Super Mario Run Owes Its Record Success to the ‘Speedrunner’ Community

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With 40 million global downloads in its first four days, Super Mario Run has already broken the App Store record set by Pokémon Go. But when Apple CEO Tim Cook and Super Mario creator Shigeru Miyamoto first announced that the manic Italian plumber was coming to iOS back in September, many gamers were surprised that Super Mario Run wasn’t designed in the typical endless-runner format that so often makes it to the front of the app store.

To play addictive iPhone games like Temple Run, Subway Surfer, and Minion Dash, the player swipes or tilts to guide the character as it races forward. But the latest addition to the Mario cannon has much more in common with the original Super Mario Bros. game from 1986.

“This is a traditional side scroll. And Mario will automatically make a jump to save himself, so you have a hard time dying,” says Jeff Ryan, author of Super Mario: How Nintendo Conquered America. “I’m still amazed Miyamoto chose that direction instead of the much more popular type of runner game.”

Miyamoto addressed the decision in a recent interview with BuzzFeed, explaining that he took inspiration from a community of obsessive gamers known as speedrunners, who are dedicated to drowning Bowser in a pit of lava as fast as humanly possible. The current record holder on the original Super Mario Bros. is Brad Myers, known in the speedrunning community as darbian. Last October, he completed the game in 4 minutes, 56.878 seconds.

“You get an adrenaline rush when you’re doing the speedrun,” Myers said. “You put all this work into studying every single level and practicing it. As you nail each trick over and over the next one becomes all that much more important because nothing you do up to that point matters if you don’t finish it. Obviously, most attempts end in failure, but you live for that one that just never dies.”

Myers, like most speedrunners, plays on an original Nintendo Entertainment System hooked up to an old tube television from the 1980s, because connecting the classic hardware to a modern screen creates an input delay. To practice he uses “flashcarts,” DIY memory cartridges that allow gamers to replay the same segment over and over. He learns tricks from glitch hunters, like sockfolder, who disassembles code in search of bugs yet to be exploited. One of sockfolder’s greatest contributions to the community was the discovery of the flagpole glitch, which allows players to bypass the fireworks at the end of the level. But Myers said speedrunners learn best just by watching other runs.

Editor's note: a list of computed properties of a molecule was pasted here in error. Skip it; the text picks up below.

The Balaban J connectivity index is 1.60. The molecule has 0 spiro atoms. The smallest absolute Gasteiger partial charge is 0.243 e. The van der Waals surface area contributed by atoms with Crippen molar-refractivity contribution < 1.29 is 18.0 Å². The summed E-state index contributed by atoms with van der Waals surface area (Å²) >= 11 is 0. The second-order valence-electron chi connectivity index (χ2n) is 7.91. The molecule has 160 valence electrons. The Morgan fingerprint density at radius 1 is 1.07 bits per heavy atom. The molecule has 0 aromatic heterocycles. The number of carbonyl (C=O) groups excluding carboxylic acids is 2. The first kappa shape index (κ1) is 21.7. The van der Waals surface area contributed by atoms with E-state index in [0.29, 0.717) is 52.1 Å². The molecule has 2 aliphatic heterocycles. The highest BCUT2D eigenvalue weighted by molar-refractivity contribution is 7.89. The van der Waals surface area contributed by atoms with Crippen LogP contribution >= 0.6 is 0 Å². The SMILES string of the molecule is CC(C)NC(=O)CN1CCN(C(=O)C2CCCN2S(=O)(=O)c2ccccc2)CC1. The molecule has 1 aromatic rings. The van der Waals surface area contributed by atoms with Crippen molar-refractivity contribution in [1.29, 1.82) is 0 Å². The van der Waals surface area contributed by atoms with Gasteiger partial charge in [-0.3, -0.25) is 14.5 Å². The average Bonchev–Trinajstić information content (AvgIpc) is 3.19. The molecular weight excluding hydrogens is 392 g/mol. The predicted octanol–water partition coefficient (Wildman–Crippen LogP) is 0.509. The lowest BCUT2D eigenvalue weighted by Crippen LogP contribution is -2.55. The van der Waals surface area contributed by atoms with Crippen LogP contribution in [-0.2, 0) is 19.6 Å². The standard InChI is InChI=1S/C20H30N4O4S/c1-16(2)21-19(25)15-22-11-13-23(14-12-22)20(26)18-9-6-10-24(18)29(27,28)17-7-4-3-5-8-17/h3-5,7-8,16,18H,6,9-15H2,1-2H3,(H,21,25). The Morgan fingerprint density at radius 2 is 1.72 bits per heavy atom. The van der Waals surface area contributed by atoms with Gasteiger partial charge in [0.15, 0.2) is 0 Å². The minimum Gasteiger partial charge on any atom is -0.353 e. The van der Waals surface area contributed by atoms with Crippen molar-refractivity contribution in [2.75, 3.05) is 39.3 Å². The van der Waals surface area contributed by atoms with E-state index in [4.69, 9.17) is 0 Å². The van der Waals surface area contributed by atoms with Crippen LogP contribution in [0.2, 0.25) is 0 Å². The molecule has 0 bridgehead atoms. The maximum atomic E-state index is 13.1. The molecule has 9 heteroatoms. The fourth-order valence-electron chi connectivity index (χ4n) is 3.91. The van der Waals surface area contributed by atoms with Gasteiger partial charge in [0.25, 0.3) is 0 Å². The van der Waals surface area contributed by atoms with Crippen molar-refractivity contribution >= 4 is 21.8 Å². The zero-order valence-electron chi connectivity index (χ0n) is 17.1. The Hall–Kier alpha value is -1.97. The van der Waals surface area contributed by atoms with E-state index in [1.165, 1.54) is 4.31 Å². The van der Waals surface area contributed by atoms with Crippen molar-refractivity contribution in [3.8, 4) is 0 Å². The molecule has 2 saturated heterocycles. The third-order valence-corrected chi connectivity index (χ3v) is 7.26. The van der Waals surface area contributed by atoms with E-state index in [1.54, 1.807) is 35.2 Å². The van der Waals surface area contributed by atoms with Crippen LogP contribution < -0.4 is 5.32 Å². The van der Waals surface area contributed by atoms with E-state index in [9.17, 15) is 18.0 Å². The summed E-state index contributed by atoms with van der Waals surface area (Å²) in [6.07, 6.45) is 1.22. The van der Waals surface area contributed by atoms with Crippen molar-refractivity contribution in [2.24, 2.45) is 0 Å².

Andrew Gardikis, aka andrewg, held the Super Mario Bros. record for seven years, longer than anyone else. He gained legend status in 2011, at the age of 21, when he became the first speedrunner to complete the game in under 5 minutes. “Andrewg’s dedication to Super Mario Bros. was an early example of the fact that even a seemingly simple game can become an incredibly complex speedrun that is impossible to perfect,” Myers said. “Back in 2013, when I joined the community, I’m not sure there were many other runners that had dedicated years and years to optimizing five minutes of gameplay.”

If any one player brought speedrunning to Miyamoto’s attention, it was Gardikis. At the peak of Gardikis’s speedrunning career, Nintendo flew him to New York to play live next to Miyamoto. The Quincy, Massachusetts, native didn’t perform very well under the gaze of the creator and dozens of spectators, but Miyamoto beamed as he watched his greatest achievment played by its most skilled challenger.

Gardikis is glad so many people have joined the speedrunning community, even if it means he’s lost the top slot (he is currently tied for third). “I think the recent popularity has a lot to do with Nintendo embracing the idea of speedrunning,” Gardikis said. “Last year, they launched Super Mario Maker (on Wii U and Nintendo 3DS), which had time trials in the stages you create, and now they’ve come out with Super Mario Run. They’re tapping into an untapped market of people who are interested in speedrunning.”

“The game is about branching paths where you can either make the jump and take the high road or stay still and take the low road,” says Jeff Ryan, who has reviewed more than 500 video games over the last 16 years. “It’s an intellectual choice. Miyamoto’s kind of made a choose-your-own-adventure game that will challenge speedrunners.”

It’s still too soon to tell whether this direction was the right choice for Miyamoto. Despite record downloads, Nintendo stocks have dropped thanks to lukewarm reviews. That’s especially concerning for the company since it was investor pressure that drove Mario to the Apple kingdom in the first place.

The game has, however, already made it to the official speedrun leaderboard. A player named Auchgard currently holds the record at 28 minutes and 40 seconds. According to Gardakis, the game has been well-received in the speedrunning community, but it hasn’t exceeded any expectations. Both he and Brad Myers agree it was the right move for Nintendo — that the game brings back the simplicity and accessibility that made so many people fall in love with Super Mario in the first place. Some of whom loved it so much they spent years trying to make it infinitely more difficult.

Super Mario Run Owes Its Record Success to ‘Speedrunners’